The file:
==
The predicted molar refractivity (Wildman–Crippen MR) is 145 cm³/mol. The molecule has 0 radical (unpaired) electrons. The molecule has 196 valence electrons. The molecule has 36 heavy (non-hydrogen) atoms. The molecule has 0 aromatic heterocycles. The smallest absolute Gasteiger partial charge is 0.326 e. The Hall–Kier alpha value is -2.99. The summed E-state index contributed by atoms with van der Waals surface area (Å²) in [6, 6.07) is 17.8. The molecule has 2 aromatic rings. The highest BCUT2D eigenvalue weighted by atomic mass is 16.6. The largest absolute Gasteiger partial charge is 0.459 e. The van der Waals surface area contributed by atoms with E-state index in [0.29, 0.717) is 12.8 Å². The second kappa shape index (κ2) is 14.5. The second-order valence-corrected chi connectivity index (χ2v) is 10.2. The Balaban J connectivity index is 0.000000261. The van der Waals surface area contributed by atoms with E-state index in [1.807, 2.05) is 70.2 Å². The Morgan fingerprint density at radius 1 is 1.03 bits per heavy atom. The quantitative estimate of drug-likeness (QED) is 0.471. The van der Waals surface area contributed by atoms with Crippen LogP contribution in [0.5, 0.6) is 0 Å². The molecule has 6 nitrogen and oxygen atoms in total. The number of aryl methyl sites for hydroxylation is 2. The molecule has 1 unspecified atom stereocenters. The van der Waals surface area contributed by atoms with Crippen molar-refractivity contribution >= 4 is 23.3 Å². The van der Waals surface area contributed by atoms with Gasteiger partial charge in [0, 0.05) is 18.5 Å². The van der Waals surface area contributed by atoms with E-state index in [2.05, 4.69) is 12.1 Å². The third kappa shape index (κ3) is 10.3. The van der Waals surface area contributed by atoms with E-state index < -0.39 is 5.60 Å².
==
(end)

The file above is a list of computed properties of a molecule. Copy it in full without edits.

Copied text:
The predicted molar refractivity (Wildman–Crippen MR) is 145 cm³/mol. The molecule has 0 radical (unpaired) electrons. The molecule has 196 valence electrons. The molecule has 36 heavy (non-hydrogen) atoms. The molecule has 0 aromatic heterocycles. The smallest absolute Gasteiger partial charge is 0.326 e. The Hall–Kier alpha value is -2.99. The summed E-state index contributed by atoms with van der Waals surface area (Å²) in [6, 6.07) is 17.8. The molecule has 2 aromatic rings. The highest BCUT2D eigenvalue weighted by atomic mass is 16.6. The largest absolute Gasteiger partial charge is 0.459 e. The van der Waals surface area contributed by atoms with E-state index in [0.29, 0.717) is 12.8 Å². The second kappa shape index (κ2) is 14.5. The second-order valence-corrected chi connectivity index (χ2v) is 10.2. The Balaban J connectivity index is 0.000000261. The van der Waals surface area contributed by atoms with E-state index in [1.807, 2.05) is 70.2 Å². The Morgan fingerprint density at radius 1 is 1.03 bits per heavy atom. The quantitative estimate of drug-likeness (QED) is 0.471. The van der Waals surface area contributed by atoms with Crippen LogP contribution in [0.5, 0.6) is 0 Å². The molecule has 6 nitrogen and oxygen atoms in total. The number of aryl methyl sites for hydroxylation is 2. The molecule has 1 unspecified atom stereocenters. The van der Waals surface area contributed by atoms with Crippen molar-refractivity contribution >= 4 is 23.3 Å². The van der Waals surface area contributed by atoms with Gasteiger partial charge in [0, 0.05) is 18.5 Å². The van der Waals surface area contributed by atoms with E-state index in [2.05, 4.69) is 12.1 Å². The third kappa shape index (κ3) is 10.3. The van der Waals surface area contributed by atoms with E-state index < -0.39 is 5.60 Å².